With the PMI’s new Portfolio Management Professional (PfMP)sm credential recognising the advanced experience and skill of portfolio managers, we are bound to hear more about this important area in project management.
The PfMPSM demonstrates a proven ability in the coordinated management of one or more portfolios to achieve organisational objectives.
The execution of the portfolio management process, communication around portfolio progress, and recommendations for action are ideal skills, regardless of whether the credential takes off or not.
At a time when there are more projects than people to work on them, the ability to pick the most high-value projects has never been more important.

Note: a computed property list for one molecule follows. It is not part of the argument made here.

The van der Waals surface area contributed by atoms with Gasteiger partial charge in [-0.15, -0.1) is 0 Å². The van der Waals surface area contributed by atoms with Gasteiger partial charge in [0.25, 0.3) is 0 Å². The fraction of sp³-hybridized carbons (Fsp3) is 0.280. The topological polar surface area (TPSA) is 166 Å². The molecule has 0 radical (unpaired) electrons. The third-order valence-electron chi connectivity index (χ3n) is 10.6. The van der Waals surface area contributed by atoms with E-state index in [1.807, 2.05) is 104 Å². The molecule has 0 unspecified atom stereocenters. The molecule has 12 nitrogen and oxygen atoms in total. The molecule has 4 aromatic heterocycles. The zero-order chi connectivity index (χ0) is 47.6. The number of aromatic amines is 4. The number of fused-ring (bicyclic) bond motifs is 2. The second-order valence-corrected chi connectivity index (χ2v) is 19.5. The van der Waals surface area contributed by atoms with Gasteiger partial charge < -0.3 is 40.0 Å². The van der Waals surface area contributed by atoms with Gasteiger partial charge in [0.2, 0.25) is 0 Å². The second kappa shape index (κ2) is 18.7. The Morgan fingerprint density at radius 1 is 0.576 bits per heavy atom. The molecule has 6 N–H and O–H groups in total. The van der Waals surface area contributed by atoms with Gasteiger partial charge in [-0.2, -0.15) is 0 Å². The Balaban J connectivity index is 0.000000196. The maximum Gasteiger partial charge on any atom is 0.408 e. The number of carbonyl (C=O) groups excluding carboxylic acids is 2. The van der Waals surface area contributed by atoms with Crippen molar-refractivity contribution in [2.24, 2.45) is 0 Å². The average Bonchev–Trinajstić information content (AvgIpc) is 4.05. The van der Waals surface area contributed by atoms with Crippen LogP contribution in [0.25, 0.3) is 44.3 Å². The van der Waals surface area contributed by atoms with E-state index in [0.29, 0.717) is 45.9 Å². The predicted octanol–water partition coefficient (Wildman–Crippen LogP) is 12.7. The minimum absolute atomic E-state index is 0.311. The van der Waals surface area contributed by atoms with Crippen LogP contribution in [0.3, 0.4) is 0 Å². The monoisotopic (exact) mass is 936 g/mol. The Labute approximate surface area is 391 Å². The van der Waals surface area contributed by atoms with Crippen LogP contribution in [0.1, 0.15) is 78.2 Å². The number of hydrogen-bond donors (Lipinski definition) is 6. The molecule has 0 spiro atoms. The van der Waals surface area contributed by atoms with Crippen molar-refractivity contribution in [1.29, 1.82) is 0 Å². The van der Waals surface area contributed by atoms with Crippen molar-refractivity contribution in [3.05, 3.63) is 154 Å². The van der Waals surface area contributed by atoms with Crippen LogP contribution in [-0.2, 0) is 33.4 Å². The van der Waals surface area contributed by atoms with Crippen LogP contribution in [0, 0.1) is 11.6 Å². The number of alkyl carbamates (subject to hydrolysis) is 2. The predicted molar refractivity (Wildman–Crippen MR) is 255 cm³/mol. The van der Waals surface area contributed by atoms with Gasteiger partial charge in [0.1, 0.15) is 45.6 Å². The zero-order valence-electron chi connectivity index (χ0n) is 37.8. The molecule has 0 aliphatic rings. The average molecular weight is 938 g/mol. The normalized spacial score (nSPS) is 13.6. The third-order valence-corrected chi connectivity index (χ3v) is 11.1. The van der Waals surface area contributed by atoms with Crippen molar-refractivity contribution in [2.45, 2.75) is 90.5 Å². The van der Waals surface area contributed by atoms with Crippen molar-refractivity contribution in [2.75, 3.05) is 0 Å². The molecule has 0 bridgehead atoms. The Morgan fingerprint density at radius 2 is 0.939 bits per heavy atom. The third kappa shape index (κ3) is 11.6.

Organisations now want to see all their investments pay off, which is the reality of this new portfolio management approach.
3) Project managers are turning to virtual learning
The days of classroom-based training are slowly being consigned to a thing of the past. Project management training today is shifting to faster, internet-based courses, accessed by desktops, laptops, tablets and mobile devices.
Dispersed in a mix of video components, webinars and online modules, it is a cheaper and more time-accommodating option.
For many project professionals, this is the only way they can ensure their skills are kept up to date and competitive, and many are taking advantage of it.
However, it remains to be seen if it will be as effective as classroom training.
4) EPC companies will seek professional help
Engineering, procurement and construction (EPC) companies are experiencing their share of project management related problems, due to the changing nature of the industry.